Call Me Spinster 2024
Photo: DH Jacobs / Missing Piece Group

Call Me Spinster’s Debut Pleasantly Jumps Through Genres

Indie pop’s Call Me Spinster possess rock-solid songwriting. Regardless of genre, they have a strong command of melody and an ear for intriguing arrangements.

Call Me Spinster
Strolling Bones
12 April 2024

Call Me Spinster consist of sisters Amelia Graber Jacobs, Rachel Grabel Fortin, Rosalie Graber, and guitarist Alfredo Fortin. The sisters all handle multiple instruments, take turns on lead vocals, and harmonize on the backing vocals. Their debut album, Potholes, feels a little like taking a tour through the trio’s musical interests. These 11 tracks run through several distinct genres but mostly retain a distinctly easygoing, chilled-out vibe, even when the lyrics may set a different mood.

The opening track, “Feet Are Dirty”, begins with a single voice over dual synthy pulsing sounds, one high and one low. It pushes this simplicity through two quick verses, with the pulse unchanging for the first 30 seconds. Once the bass tone starts descending, though, the musical dam breaks. Drums quickly follow, the synths get some motion, and a wordless vocal hook, sung with “ooo’s”, enters. The rest of the song is pleasant, synthy indie-pop, anchored by that vocal hook and the refrain, “I wanna be free.” Call Me Spinster know when to push and pull, giving the track a little breakdown where the music gets very still before kicking back in. The song ends quietly, with just vocals and a variation on the opening synth pulse.

“Mule” represents a drastic stylistic shift from the album’s first section. Opening with softly picked acoustic guitar and a soulful lead vocal, suddenly, Call Me Spinster are in Americana territory. The upright bass and pedal steel guitar quietly join in, filling out the sound. Careful harmonies and simple banjo enter the song’s second half, subtly expanding the ensemble even though it remains a quiet ballad.

Call Me Spinster return to variations on this rootsy style a few more times. “Born in a Ditch” is pushed along by Jojo Glidewell on piano, keeping up driving eighth-note chords even as the bass and drums do a little of a doo-wop shuffle. A horn section is on hand for this one, and it increases the song’s bright, happy feeling. “White Lines”, on the other hand, uses accordion and clean guitar to set a positive but wistful mood. A soft but chugging snare drum comes in later, marking this as a rambling country song, which is solidified when pedal steel guitar also shows up. Then there’s “No Yield Sign”, which has a catchy, bouncy melody and style that very successfully falls somewhere between Melanie’s “Brand New Key” and Malvina Reynolds’ “Little Boxes”.

¬†Call Me Spinster’s other genre explorations are mostly fascinating. “Constantly Dying” is a dark, brooding song filled with disconcerting minor-key vocal harmonies, muted buzzing guitar, and sparse but ominous bass and drums. This song lasts nearly five minutes, but the vocal hook is strong enough to focus the listener as guitars and keyboards swirl through the background, creating an atmosphere. “I Went Down” opens almost as a chorale, with the sisters harmonizing over a single held-out organ chord. After 80 seconds of this, though, upbeat guitar and drums emerge, transforming the track into a bouncy, catchy pop track.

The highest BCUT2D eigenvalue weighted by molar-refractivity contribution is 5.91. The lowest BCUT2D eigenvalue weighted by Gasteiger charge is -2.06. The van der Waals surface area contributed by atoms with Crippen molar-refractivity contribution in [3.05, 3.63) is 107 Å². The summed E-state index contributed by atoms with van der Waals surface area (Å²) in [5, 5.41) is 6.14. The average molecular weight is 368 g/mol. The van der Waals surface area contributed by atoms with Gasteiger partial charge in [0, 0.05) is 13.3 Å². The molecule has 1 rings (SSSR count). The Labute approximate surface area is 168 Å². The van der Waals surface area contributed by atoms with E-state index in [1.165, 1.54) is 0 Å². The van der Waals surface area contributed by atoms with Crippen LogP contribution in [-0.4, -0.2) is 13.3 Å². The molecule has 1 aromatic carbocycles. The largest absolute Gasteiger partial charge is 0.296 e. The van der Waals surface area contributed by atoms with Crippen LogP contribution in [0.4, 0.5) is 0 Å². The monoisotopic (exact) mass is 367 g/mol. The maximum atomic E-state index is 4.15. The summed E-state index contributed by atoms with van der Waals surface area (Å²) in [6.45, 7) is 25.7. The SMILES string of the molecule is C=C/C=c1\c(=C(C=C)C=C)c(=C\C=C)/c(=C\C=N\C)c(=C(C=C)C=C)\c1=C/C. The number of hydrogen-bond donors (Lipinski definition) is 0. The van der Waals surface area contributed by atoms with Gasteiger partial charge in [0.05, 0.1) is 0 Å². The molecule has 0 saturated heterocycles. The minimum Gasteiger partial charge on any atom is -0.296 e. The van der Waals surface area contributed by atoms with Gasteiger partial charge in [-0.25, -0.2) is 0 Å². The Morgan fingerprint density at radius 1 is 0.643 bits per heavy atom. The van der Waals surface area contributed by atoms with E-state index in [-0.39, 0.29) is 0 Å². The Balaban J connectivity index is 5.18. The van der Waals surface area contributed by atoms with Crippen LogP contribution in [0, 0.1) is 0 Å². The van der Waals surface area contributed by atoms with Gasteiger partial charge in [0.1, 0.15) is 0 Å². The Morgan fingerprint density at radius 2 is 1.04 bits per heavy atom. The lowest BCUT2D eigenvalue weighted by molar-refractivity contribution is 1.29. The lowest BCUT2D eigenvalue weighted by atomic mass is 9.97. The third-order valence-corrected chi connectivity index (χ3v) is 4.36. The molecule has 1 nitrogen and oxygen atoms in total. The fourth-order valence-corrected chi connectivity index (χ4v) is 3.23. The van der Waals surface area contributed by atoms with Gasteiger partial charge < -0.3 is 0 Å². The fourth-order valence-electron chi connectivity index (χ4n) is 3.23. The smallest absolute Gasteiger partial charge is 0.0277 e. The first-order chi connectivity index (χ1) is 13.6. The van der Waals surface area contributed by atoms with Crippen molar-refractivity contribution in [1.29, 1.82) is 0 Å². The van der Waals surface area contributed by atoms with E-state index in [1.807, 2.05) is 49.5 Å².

Potholes finishes with two very different songs. “Burn the Boxes” is another jaunty piano-driven track. It has lyrics that feel like snippets of a true story. “I will go with you to Florida / But your mother’s staying here,” followed by, “Let’s get drunk at the Orlando airport.” It’s got a great pre-chorus that begins with a single voice, then two, and finally leads into a chorus that sounds like it has about four different singers at once. A trumpet is here, too, often playing in dialogue with the piano fills.

“Potholes”, in contrast, is a slow piano ballad. In other spots on the record, this song’s arrangement would gradually add instruments and voices as it went along. For the closer, though, Call Me Spinster leave it as a solo voice and piano. It’s a very effective ending to Potholes, partially because it’s yet another different sound for the group.

The press materials for Potholes make a big deal about how the sisters started their group with whatever instruments they had on hand. Sonically, though, that mostly comes out as stylistic differences between songs. There aren’t a lot of exotic instruments on display. Instead, what sticks out is the rock-solid songwriting. Regardless of genre, Call Me Spinster have a strong command of melody and an ear for intriguing arrangements. That focus makes them successful throughout the smorgasbord of styles on display here. Potholes is a strong debut that feels like it should find an audience among many corners of the rock, pop, and roots music world.

RATING 7 / 10